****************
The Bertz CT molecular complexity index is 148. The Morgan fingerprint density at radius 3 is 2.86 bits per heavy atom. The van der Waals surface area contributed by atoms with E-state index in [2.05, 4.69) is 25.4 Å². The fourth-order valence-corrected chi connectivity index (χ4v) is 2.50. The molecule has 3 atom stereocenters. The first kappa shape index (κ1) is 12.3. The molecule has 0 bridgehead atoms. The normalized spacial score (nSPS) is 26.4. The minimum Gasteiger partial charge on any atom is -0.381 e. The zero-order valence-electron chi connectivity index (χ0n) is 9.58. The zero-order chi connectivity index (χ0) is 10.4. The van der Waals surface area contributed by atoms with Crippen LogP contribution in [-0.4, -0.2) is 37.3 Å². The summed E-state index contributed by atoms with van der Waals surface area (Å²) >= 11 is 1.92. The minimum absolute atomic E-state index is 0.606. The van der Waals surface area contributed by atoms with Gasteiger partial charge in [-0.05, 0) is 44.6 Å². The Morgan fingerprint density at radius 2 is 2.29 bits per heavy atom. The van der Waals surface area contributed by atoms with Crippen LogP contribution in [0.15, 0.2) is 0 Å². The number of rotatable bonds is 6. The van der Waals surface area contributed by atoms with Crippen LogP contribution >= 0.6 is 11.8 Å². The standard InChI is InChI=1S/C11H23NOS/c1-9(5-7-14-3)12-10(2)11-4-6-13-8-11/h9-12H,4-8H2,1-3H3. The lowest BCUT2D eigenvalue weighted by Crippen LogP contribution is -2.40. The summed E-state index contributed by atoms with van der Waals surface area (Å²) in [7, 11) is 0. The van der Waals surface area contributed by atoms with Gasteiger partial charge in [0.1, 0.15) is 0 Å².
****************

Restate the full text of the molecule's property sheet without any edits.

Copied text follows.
The Bertz CT molecular complexity index is 148. The Morgan fingerprint density at radius 3 is 2.86 bits per heavy atom. The van der Waals surface area contributed by atoms with E-state index in [2.05, 4.69) is 25.4 Å². The fourth-order valence-corrected chi connectivity index (χ4v) is 2.50. The molecule has 3 atom stereocenters. The first kappa shape index (κ1) is 12.3. The molecule has 0 bridgehead atoms. The normalized spacial score (nSPS) is 26.4. The minimum Gasteiger partial charge on any atom is -0.381 e. The zero-order valence-electron chi connectivity index (χ0n) is 9.58. The zero-order chi connectivity index (χ0) is 10.4. The van der Waals surface area contributed by atoms with Crippen LogP contribution in [-0.4, -0.2) is 37.3 Å². The summed E-state index contributed by atoms with van der Waals surface area (Å²) >= 11 is 1.92. The minimum absolute atomic E-state index is 0.606. The van der Waals surface area contributed by atoms with Gasteiger partial charge in [-0.05, 0) is 44.6 Å². The Morgan fingerprint density at radius 2 is 2.29 bits per heavy atom. The van der Waals surface area contributed by atoms with Crippen LogP contribution in [0.15, 0.2) is 0 Å². The number of rotatable bonds is 6. The van der Waals surface area contributed by atoms with Crippen LogP contribution >= 0.6 is 11.8 Å². The standard InChI is InChI=1S/C11H23NOS/c1-9(5-7-14-3)12-10(2)11-4-6-13-8-11/h9-12H,4-8H2,1-3H3. The lowest BCUT2D eigenvalue weighted by Crippen LogP contribution is -2.40. The summed E-state index contributed by atoms with van der Waals surface area (Å²) in [7, 11) is 0. The van der Waals surface area contributed by atoms with Gasteiger partial charge in [0.1, 0.15) is 0 Å².